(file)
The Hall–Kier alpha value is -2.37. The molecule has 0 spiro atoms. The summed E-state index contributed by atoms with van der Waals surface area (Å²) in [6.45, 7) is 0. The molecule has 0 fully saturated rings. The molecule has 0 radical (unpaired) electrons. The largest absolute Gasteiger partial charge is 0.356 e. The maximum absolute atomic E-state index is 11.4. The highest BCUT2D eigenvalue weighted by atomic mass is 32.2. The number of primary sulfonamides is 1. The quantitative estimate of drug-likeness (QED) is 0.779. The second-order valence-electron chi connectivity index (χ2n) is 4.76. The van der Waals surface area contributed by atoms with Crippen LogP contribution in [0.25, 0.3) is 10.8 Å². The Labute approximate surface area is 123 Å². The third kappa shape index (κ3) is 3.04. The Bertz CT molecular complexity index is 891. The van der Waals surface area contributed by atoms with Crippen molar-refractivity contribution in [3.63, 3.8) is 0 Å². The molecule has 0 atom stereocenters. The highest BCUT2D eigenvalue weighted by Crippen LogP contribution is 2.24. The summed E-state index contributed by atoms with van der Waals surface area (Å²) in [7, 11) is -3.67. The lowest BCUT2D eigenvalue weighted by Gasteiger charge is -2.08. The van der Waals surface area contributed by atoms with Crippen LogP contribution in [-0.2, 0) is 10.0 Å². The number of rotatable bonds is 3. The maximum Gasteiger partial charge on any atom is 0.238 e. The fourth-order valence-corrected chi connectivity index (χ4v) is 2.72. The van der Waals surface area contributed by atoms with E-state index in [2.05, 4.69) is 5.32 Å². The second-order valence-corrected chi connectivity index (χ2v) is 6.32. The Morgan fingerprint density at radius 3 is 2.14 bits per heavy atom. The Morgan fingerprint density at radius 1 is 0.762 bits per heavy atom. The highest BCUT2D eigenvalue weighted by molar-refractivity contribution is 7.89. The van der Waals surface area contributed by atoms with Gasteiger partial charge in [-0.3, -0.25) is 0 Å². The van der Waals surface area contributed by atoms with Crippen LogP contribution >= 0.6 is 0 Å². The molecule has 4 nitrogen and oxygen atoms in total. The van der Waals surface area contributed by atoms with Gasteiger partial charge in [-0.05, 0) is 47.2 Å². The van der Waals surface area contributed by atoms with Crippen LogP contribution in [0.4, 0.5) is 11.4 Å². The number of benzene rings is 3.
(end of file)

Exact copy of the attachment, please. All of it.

The Hall–Kier alpha value is -2.37. The molecule has 0 spiro atoms. The summed E-state index contributed by atoms with van der Waals surface area (Å²) in [6.45, 7) is 0. The molecule has 0 fully saturated rings. The molecule has 0 radical (unpaired) electrons. The largest absolute Gasteiger partial charge is 0.356 e. The maximum absolute atomic E-state index is 11.4. The highest BCUT2D eigenvalue weighted by atomic mass is 32.2. The number of primary sulfonamides is 1. The quantitative estimate of drug-likeness (QED) is 0.779. The second-order valence-electron chi connectivity index (χ2n) is 4.76. The van der Waals surface area contributed by atoms with Crippen LogP contribution in [0.25, 0.3) is 10.8 Å². The Labute approximate surface area is 123 Å². The third kappa shape index (κ3) is 3.04. The Bertz CT molecular complexity index is 891. The van der Waals surface area contributed by atoms with Crippen molar-refractivity contribution in [3.63, 3.8) is 0 Å². The molecule has 0 atom stereocenters. The highest BCUT2D eigenvalue weighted by Crippen LogP contribution is 2.24. The summed E-state index contributed by atoms with van der Waals surface area (Å²) in [7, 11) is -3.67. The lowest BCUT2D eigenvalue weighted by Gasteiger charge is -2.08. The van der Waals surface area contributed by atoms with Crippen LogP contribution in [-0.2, 0) is 10.0 Å². The number of rotatable bonds is 3. The maximum Gasteiger partial charge on any atom is 0.238 e. The fourth-order valence-corrected chi connectivity index (χ4v) is 2.72. The van der Waals surface area contributed by atoms with E-state index in [2.05, 4.69) is 5.32 Å². The second-order valence-corrected chi connectivity index (χ2v) is 6.32. The Morgan fingerprint density at radius 3 is 2.14 bits per heavy atom. The Morgan fingerprint density at radius 1 is 0.762 bits per heavy atom. The highest BCUT2D eigenvalue weighted by molar-refractivity contribution is 7.89. The van der Waals surface area contributed by atoms with Gasteiger partial charge in [-0.3, -0.25) is 0 Å². The van der Waals surface area contributed by atoms with Crippen LogP contribution >= 0.6 is 0 Å². The molecule has 4 nitrogen and oxygen atoms in total. The van der Waals surface area contributed by atoms with Gasteiger partial charge in [-0.05, 0) is 47.2 Å². The van der Waals surface area contributed by atoms with Crippen LogP contribution in [0.4, 0.5) is 11.4 Å². The number of benzene rings is 3.